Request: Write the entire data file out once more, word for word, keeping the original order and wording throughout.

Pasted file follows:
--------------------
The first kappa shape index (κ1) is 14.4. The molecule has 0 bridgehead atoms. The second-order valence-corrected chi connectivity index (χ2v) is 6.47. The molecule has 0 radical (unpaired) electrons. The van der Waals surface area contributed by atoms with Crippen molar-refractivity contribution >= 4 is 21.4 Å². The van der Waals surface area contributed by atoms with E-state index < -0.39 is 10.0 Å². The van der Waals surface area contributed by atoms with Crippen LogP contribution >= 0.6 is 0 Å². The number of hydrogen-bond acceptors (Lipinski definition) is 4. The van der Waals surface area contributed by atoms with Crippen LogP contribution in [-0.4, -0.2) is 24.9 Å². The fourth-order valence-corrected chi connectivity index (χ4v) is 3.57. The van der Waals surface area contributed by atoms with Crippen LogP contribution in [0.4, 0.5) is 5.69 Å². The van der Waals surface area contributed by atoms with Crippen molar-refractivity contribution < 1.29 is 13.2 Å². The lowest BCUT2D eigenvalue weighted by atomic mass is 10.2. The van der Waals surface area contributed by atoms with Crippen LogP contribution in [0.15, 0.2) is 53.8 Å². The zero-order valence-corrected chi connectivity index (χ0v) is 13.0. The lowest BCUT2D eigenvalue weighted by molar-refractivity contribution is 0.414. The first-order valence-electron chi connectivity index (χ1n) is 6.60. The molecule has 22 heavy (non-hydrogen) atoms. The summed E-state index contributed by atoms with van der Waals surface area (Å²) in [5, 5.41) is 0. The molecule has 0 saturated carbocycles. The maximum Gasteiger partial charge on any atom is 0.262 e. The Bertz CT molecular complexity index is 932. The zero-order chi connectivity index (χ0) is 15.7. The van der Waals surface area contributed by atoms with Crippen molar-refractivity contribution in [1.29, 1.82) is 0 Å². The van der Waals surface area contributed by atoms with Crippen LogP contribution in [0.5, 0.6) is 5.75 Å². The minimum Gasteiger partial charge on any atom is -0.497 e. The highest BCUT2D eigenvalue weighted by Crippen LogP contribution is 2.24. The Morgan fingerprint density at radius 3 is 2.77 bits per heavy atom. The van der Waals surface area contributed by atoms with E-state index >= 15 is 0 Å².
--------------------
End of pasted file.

The first kappa shape index (κ1) is 14.4. The molecule has 0 bridgehead atoms. The second-order valence-corrected chi connectivity index (χ2v) is 6.47. The molecule has 0 radical (unpaired) electrons. The van der Waals surface area contributed by atoms with Crippen molar-refractivity contribution >= 4 is 21.4 Å². The van der Waals surface area contributed by atoms with E-state index < -0.39 is 10.0 Å². The van der Waals surface area contributed by atoms with Crippen LogP contribution >= 0.6 is 0 Å². The number of hydrogen-bond acceptors (Lipinski definition) is 4. The van der Waals surface area contributed by atoms with Crippen LogP contribution in [-0.4, -0.2) is 24.9 Å². The fourth-order valence-corrected chi connectivity index (χ4v) is 3.57. The van der Waals surface area contributed by atoms with Crippen LogP contribution in [0.4, 0.5) is 5.69 Å². The van der Waals surface area contributed by atoms with Crippen molar-refractivity contribution < 1.29 is 13.2 Å². The lowest BCUT2D eigenvalue weighted by atomic mass is 10.2. The van der Waals surface area contributed by atoms with Crippen LogP contribution in [0.15, 0.2) is 53.8 Å². The zero-order valence-corrected chi connectivity index (χ0v) is 13.0. The lowest BCUT2D eigenvalue weighted by molar-refractivity contribution is 0.414. The first-order valence-electron chi connectivity index (χ1n) is 6.60. The molecule has 22 heavy (non-hydrogen) atoms. The summed E-state index contributed by atoms with van der Waals surface area (Å²) in [5, 5.41) is 0. The molecule has 0 saturated carbocycles. The maximum Gasteiger partial charge on any atom is 0.262 e. The Bertz CT molecular complexity index is 932. The zero-order chi connectivity index (χ0) is 15.7. The van der Waals surface area contributed by atoms with Crippen molar-refractivity contribution in [1.29, 1.82) is 0 Å². The van der Waals surface area contributed by atoms with Crippen LogP contribution in [0.5, 0.6) is 5.75 Å². The minimum Gasteiger partial charge on any atom is -0.497 e. The highest BCUT2D eigenvalue weighted by Crippen LogP contribution is 2.24. The Morgan fingerprint density at radius 3 is 2.77 bits per heavy atom. The van der Waals surface area contributed by atoms with E-state index >= 15 is 0 Å².